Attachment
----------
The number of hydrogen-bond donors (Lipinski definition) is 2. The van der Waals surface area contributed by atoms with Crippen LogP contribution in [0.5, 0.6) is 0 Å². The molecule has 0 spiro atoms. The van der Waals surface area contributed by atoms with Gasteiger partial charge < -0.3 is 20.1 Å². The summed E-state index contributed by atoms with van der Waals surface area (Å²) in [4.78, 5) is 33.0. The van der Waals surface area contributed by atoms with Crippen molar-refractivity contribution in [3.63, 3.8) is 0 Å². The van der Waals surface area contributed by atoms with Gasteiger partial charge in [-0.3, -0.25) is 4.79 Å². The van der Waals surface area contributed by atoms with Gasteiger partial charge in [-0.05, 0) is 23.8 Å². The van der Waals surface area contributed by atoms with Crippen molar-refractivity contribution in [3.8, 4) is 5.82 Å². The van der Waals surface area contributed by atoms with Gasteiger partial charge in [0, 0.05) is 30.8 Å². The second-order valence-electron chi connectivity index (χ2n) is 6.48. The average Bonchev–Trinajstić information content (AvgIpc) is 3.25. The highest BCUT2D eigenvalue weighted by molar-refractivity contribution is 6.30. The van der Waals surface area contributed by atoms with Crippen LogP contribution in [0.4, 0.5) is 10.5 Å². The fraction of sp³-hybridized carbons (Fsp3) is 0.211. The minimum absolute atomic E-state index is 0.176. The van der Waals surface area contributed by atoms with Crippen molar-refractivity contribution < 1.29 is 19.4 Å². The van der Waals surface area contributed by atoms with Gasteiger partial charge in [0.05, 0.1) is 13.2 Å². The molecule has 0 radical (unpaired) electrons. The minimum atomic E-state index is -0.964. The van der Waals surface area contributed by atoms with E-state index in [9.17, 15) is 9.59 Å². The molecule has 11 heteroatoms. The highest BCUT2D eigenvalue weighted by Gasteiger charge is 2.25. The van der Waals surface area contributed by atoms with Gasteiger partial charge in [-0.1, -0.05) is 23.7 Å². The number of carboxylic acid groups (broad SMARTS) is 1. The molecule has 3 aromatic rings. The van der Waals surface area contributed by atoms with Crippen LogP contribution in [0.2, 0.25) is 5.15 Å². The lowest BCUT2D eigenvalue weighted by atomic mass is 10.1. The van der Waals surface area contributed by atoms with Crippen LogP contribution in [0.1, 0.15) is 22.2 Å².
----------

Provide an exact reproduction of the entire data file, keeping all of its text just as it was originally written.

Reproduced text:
The number of hydrogen-bond donors (Lipinski definition) is 2. The van der Waals surface area contributed by atoms with Crippen LogP contribution in [0.5, 0.6) is 0 Å². The molecule has 0 spiro atoms. The van der Waals surface area contributed by atoms with Gasteiger partial charge < -0.3 is 20.1 Å². The summed E-state index contributed by atoms with van der Waals surface area (Å²) in [4.78, 5) is 33.0. The van der Waals surface area contributed by atoms with Crippen molar-refractivity contribution in [3.63, 3.8) is 0 Å². The van der Waals surface area contributed by atoms with Gasteiger partial charge in [-0.3, -0.25) is 4.79 Å². The van der Waals surface area contributed by atoms with Gasteiger partial charge in [-0.05, 0) is 23.8 Å². The van der Waals surface area contributed by atoms with Crippen molar-refractivity contribution in [3.8, 4) is 5.82 Å². The van der Waals surface area contributed by atoms with Gasteiger partial charge in [0, 0.05) is 30.8 Å². The second-order valence-electron chi connectivity index (χ2n) is 6.48. The average Bonchev–Trinajstić information content (AvgIpc) is 3.25. The highest BCUT2D eigenvalue weighted by molar-refractivity contribution is 6.30. The van der Waals surface area contributed by atoms with Crippen LogP contribution in [0.4, 0.5) is 10.5 Å². The fraction of sp³-hybridized carbons (Fsp3) is 0.211. The minimum absolute atomic E-state index is 0.176. The van der Waals surface area contributed by atoms with Crippen molar-refractivity contribution < 1.29 is 19.4 Å². The van der Waals surface area contributed by atoms with Gasteiger partial charge in [0.05, 0.1) is 13.2 Å². The molecule has 0 radical (unpaired) electrons. The minimum atomic E-state index is -0.964. The van der Waals surface area contributed by atoms with E-state index in [9.17, 15) is 9.59 Å². The molecule has 11 heteroatoms. The highest BCUT2D eigenvalue weighted by Gasteiger charge is 2.25. The van der Waals surface area contributed by atoms with Gasteiger partial charge in [-0.1, -0.05) is 23.7 Å². The number of carboxylic acid groups (broad SMARTS) is 1. The molecule has 3 aromatic rings. The van der Waals surface area contributed by atoms with Crippen LogP contribution in [0.2, 0.25) is 5.15 Å². The lowest BCUT2D eigenvalue weighted by atomic mass is 10.1. The van der Waals surface area contributed by atoms with Crippen LogP contribution in [0.1, 0.15) is 22.2 Å².